“It was important for me,” Pederson said. “When I look back on our season and how we finished the year, I think the thing that Carson excelled at were those two elements – the play-action and the movement stuff. Screens became important. And obviously the run ties into all of that.

“That was intriguing with Rich. The background. What he’s learned. He’s spent a lot of time studying the game.”

The 47-year-old Scangarello is described by those who have worked with him as a film rat. He didn’t play football in college at Sacramento State, and perhaps that made his road to the NFL more difficult. It meant college jobs at places like UC Davis, Idaho, North Arizona, Wagner, and even Division III Millsaps.

But he had NFL advocates like former Raiders coach Tom Cable and Falcons offensive line coach Chris Morgan. And then Shanahan became a supporter. The Broncos tapped Scangarello, despite his lack of NFL play-calling experience, because they wanted to return to the offense of their glory years with John Elway.

Scangarello, it was believed, would have success with Shanahan’s updated version of his scheme of his father, Mike. But quarterback Joe Flacco was a poor fit for the offense. Then there were injuries up front. And then the Broncos traded receiver Emmanuel Sanders to the 49ers.

Scangarello’s scripted plays worked well, but he struggled as a play caller as the game wore on. Coach Vic Fangio reportedly didn’t think he was aggressive enough.

“That’s a long answer to a short question,” Fangio said Tuesday when asked why Scangarello didn’t work out in Denver. “I’m not going to get into that.”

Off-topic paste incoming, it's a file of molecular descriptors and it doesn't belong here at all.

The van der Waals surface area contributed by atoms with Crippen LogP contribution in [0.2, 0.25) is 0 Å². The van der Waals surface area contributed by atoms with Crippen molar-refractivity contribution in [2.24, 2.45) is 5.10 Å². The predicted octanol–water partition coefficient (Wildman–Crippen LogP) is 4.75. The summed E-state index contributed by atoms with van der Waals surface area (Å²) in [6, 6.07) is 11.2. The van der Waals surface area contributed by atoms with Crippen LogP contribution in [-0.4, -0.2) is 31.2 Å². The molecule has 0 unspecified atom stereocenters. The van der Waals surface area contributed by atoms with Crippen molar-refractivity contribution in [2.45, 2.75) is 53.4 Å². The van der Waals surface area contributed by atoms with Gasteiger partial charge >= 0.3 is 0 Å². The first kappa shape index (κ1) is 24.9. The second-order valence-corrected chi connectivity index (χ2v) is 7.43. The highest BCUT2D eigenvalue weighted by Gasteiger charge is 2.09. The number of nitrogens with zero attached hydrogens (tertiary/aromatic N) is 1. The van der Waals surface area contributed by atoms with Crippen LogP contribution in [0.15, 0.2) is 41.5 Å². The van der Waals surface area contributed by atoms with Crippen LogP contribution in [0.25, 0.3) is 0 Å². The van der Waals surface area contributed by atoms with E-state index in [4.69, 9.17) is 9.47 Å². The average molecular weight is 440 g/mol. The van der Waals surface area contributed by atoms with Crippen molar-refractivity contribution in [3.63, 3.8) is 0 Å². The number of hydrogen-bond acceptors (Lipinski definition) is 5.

But Scangarello was credited by many for rookie quarterback Drew Lock’s development. Lock spent the first nine weeks of the season on injured reserve with a thumb injury, but Scangarello had him use virtual reality technology (STRIVR system) to help him pick up the offense.

Lock went 4-1 in five starts and had an 89.7 passer rating.

Like he did with Garoppolo, Scangarello altered Lock’s footwork. He had him place his left foot forward in the shotgun – on the surface a minor peculiarity, but a starting point that Shanahan and other like-minded coaches teach and preach to right-handed quarterbacks.

“I always try to coach guys with the left foot up,” Shanahan said. “I think it times out better. You lose a step, you lose time [with the right forward] because you don’t have the ball in your hands right away. So I think you need to lose a step in your drops.

“Some guys have been doing it with their right foot up or parallel their whole life and they just struggle with it. You try to coach them in the offseason and if they can’t get it, you make sure you do what they’re comfortable with.”

Wentz, for the record, places his right foot forward. It’s unclear if Scangarello will attempt to teach him the opposite way and how exactly he’ll fit in with the coaching staff and game-planning.

Pederson, of course, will continue to call plays as the de facto offensive coordinator. Quarterbacks coach Press Taylor will also be pass game coordinator and offensive line coach Jeff Stoutland will remain run game coordinator.

Pederson attempted to explain Scangarello’s role on offense.

“He’s going to be able to bridge the gap … to bring together the run division and the pass division,” Pederson said. “With a blend of formations and plays and things that really tie everything together. He’s going to have his hands all over the game plan as well. A lot of communication. A lot of film study. Yeah, he’ll work with the quarterbacks.”

So pretty much everything.